This season Witt is averaging 33 points and 14 rebounds a game. In football, where E-TC students played for Ontonagon in a co-op arrangement, 13 of his 28 pass receptions in a run-oriented offense were touchdowns, and he covered about 600 yards. Last year at E-TC, he set an MHSAA 8-player record with 25 TD catches while nabbing 71 passes for 1,698 yards.

Playing college football was considered, but he had 12 years of basketball experience. With only two years of gridiron experience and at the 8-player level, he probably would have been a football red-shirt and may have bulked up to play tackle, although his desire was to be a tight end and catch passes.

Tech gained his scholarship signature because of its splendid academic reputation.

"After college and entering the work force, the degree you get up there (in Houghton) is worth so much," said Witt, who is still pondering his academic direction.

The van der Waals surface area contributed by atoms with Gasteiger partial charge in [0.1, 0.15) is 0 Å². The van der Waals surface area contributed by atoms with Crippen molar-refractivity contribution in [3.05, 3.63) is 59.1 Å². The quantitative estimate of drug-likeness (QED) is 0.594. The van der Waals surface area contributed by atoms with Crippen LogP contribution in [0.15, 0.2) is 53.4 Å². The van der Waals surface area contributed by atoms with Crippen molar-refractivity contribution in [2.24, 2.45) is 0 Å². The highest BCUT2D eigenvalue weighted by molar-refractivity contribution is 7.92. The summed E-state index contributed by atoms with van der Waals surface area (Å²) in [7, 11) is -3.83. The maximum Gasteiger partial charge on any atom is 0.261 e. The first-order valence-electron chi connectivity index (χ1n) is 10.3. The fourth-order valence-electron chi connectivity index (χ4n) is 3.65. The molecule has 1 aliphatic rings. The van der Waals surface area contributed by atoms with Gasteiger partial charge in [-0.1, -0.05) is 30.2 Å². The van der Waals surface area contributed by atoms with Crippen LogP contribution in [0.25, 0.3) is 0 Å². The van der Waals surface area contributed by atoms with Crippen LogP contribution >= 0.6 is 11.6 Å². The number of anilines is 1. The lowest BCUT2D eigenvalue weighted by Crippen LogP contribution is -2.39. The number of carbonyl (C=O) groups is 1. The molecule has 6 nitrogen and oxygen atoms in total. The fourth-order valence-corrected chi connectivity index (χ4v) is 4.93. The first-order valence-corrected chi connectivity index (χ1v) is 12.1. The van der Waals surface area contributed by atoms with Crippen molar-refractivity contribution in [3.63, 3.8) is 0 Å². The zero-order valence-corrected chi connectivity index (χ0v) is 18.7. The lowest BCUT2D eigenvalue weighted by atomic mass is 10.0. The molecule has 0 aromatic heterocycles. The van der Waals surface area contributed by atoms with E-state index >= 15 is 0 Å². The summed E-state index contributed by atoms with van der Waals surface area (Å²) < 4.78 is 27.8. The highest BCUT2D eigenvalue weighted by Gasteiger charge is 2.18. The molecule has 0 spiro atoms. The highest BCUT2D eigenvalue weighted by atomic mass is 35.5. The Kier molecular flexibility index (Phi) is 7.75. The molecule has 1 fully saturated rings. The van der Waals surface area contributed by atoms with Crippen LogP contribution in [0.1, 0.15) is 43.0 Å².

"I am definitely excited to finish my senior year with my college decision already made," he added, noting that he is looking forward to working with Tech assistant coach Josh Buettner, a former GLIAC all-star for the Huskies. "Josh is one of the best big-men coaches in the GLIAC, and Coach Luke is also a very good coach."

Witt, who is a good fit for the blue-collar Tech brand of basketball, will likely play a 3-4 spot with the ability to venture outside to force mismatch situations. "We feel like we are getting a good ball player, a great blue-chipper," said Luke.